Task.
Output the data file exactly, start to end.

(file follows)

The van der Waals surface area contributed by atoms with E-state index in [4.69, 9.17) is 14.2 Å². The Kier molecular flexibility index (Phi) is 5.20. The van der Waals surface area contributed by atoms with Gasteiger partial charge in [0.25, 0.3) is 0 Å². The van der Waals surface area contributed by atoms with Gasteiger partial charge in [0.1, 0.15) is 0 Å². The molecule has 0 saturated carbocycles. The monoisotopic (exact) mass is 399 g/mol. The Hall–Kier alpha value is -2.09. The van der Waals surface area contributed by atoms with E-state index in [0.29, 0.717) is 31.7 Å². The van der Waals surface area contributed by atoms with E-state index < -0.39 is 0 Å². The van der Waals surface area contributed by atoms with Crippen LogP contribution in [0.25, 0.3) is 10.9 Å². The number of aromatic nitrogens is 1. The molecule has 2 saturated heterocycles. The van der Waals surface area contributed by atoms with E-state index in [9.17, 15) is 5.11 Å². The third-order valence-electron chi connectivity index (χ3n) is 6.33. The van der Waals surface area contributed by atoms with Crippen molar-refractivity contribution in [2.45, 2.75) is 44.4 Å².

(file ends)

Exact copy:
The van der Waals surface area contributed by atoms with E-state index in [4.69, 9.17) is 14.2 Å². The Kier molecular flexibility index (Phi) is 5.20. The van der Waals surface area contributed by atoms with Gasteiger partial charge in [0.25, 0.3) is 0 Å². The van der Waals surface area contributed by atoms with Gasteiger partial charge in [0.1, 0.15) is 0 Å². The molecule has 0 saturated carbocycles. The monoisotopic (exact) mass is 399 g/mol. The Hall–Kier alpha value is -2.09. The van der Waals surface area contributed by atoms with E-state index in [0.29, 0.717) is 31.7 Å². The van der Waals surface area contributed by atoms with E-state index < -0.39 is 0 Å². The van der Waals surface area contributed by atoms with Crippen LogP contribution in [0.25, 0.3) is 10.9 Å². The number of aromatic nitrogens is 1. The molecule has 2 saturated heterocycles. The van der Waals surface area contributed by atoms with E-state index in [9.17, 15) is 5.11 Å². The third-order valence-electron chi connectivity index (χ3n) is 6.33. The van der Waals surface area contributed by atoms with Crippen molar-refractivity contribution in [2.45, 2.75) is 44.4 Å².